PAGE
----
Each mink skinned by fur farmers produces about 44 pounds of faeces. Based on the total number of minks skinned in the United States in 2004, which was 2.56 million, mink factory farms generate tens of thousands of tons of manure annually. One result is nearly 1,000 tons of phosphorus, which wreaks havoc on water ecosystems.
Although the majority of animals slaughtered for their fur come from notoriously cruel fur factory farms, trappers worldwide kill millions of raccoons, coyotes, wolves, bobcats, opossums, nutria, beavers, otters, and other fur-bearing animals every year for the clothing industry.
How a Trapped Animal Dies
There are various types of traps, including snares, underwater traps, and Conibear traps, but the steel-jaw trap is the most widely used. This simple but barbaric device has been banned or is restricted in a growing number of states across the United States, including Arizona, Colorado, California, and Washington. The European Union has banned both the use of the trap and the importation of furs from countries "that catch [wild animals] by means of leghold traps or trapping methods which do not meet international humane trapping standards."
When an animal steps on the spring of a steel-jaw trap, the trap's jaws slam on the animal's limb. The animal frantically struggles in excruciating pain as the trap cuts into his or her flesh, often down to the bone, mutilating the animal's foot or leg. Some animals, especially mothers desperate to get back to their young, fight so vigorously that they attempt to chew or twist off their trapped limbs. This struggle may last for hours. Eventually, the animal succumbs to exhaustion and often exposure, frostbite, shock, and death.
If trapped animals do not die from blood loss, infection, or gangrene, they might be killed by predators. To prevent this, pole traps are often used. A pole trap is a form of steel-jaw trap that is set in a tree or on a pole. Animals caught in these traps are hoisted into the air and left to hang by the caught appendage until they die or the trapper arrives to kill them.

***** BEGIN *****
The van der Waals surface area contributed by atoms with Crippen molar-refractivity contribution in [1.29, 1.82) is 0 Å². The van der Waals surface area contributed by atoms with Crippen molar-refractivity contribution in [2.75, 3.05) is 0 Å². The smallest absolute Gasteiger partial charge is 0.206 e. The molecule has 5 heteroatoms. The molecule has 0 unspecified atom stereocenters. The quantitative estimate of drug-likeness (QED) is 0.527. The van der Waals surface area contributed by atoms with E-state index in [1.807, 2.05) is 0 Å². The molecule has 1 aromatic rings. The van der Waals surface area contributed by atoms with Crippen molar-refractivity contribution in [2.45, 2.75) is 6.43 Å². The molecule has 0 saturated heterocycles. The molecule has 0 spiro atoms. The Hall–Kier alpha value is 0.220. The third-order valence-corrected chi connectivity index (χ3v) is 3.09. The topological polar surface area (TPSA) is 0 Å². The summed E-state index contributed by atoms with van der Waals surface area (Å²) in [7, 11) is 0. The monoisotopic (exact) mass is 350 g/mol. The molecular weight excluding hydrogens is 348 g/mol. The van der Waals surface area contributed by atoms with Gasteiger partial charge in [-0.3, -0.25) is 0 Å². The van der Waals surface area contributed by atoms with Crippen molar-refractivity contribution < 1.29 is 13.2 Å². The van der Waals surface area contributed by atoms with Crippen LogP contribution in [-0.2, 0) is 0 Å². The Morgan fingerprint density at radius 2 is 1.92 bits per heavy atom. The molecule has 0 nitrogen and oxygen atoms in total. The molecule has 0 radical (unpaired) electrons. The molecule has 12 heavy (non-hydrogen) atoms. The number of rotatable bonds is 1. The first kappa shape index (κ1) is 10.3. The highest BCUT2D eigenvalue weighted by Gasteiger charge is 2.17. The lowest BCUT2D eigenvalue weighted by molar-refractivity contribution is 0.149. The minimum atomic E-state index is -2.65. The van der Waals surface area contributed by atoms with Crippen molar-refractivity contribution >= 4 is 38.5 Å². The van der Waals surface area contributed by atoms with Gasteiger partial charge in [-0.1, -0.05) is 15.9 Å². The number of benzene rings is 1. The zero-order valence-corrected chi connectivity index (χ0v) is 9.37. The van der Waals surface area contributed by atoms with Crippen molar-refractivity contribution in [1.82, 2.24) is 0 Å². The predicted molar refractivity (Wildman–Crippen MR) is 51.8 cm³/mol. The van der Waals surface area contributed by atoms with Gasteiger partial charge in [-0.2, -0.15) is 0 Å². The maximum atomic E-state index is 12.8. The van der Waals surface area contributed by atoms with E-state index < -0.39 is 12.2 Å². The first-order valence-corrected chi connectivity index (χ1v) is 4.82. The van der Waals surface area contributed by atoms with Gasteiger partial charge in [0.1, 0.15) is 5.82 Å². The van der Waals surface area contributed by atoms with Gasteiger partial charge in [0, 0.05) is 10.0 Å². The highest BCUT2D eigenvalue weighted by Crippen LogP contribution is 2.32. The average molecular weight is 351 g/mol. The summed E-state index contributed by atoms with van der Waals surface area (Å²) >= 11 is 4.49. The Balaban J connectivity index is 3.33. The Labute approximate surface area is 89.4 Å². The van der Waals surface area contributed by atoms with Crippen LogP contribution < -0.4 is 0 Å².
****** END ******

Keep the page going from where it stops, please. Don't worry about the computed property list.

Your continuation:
Conibear traps crush animals' necks, applying 90 pounds of pressure per square inch. It takes animals three to eight minutes to suffocate in these traps. Victims of water-set traps, including beavers and muskrats, can take more than nine agonizing minutes to drown.
Every year, dogs, cats, birds, and other animals, including endangered species, are crippled or killed by traps. Trappers call these animals "trash kills" because they have no economic value. State regulations on how often trappers must check their traps vary from 24 hours to one week. Some states have no regulations at all.
In one case, a dog named Delilah was trapped for 48 hours in Pennsylvania after a steel-jaw trap snapped down on her leg; the local paper said she "used her free legs to scrape a hole to sleep in and gnawed on bark, hoping for nourishment." Her leg had to be amputated. Another dog suffered for at least five days in Nebraska, where trappers are legally supposed to check traps daily.
During a four-month period, 12 dogs were reportedly caught in traps in western Montana; three of them died. In Middleboro, Massachusetts, the body of a skinned dog was found with his front paw missing. Evidence led the investigating officer to conclude that a trapper caught the dog in a trap and then shot and skinned him.
Animal Populations Self-Regulate
Contrary to fur-industry propaganda, there is no ecologically sound reason to trap animals for "wildlife management." In fact, trapping disrupts wildlife populations by killing healthy animals needed to keep their species strong, and populations are further damaged when the parents of young animals are killed. Left alone, animal populations can and do regulate their own numbers. Even if human intervention or an unusual natural occurrence caused an animal population to rise temporarily, the group would soon stabilize through natural processes no more cruel, even at their worst, than the pain and trauma of being trapped and slaughtered by humans.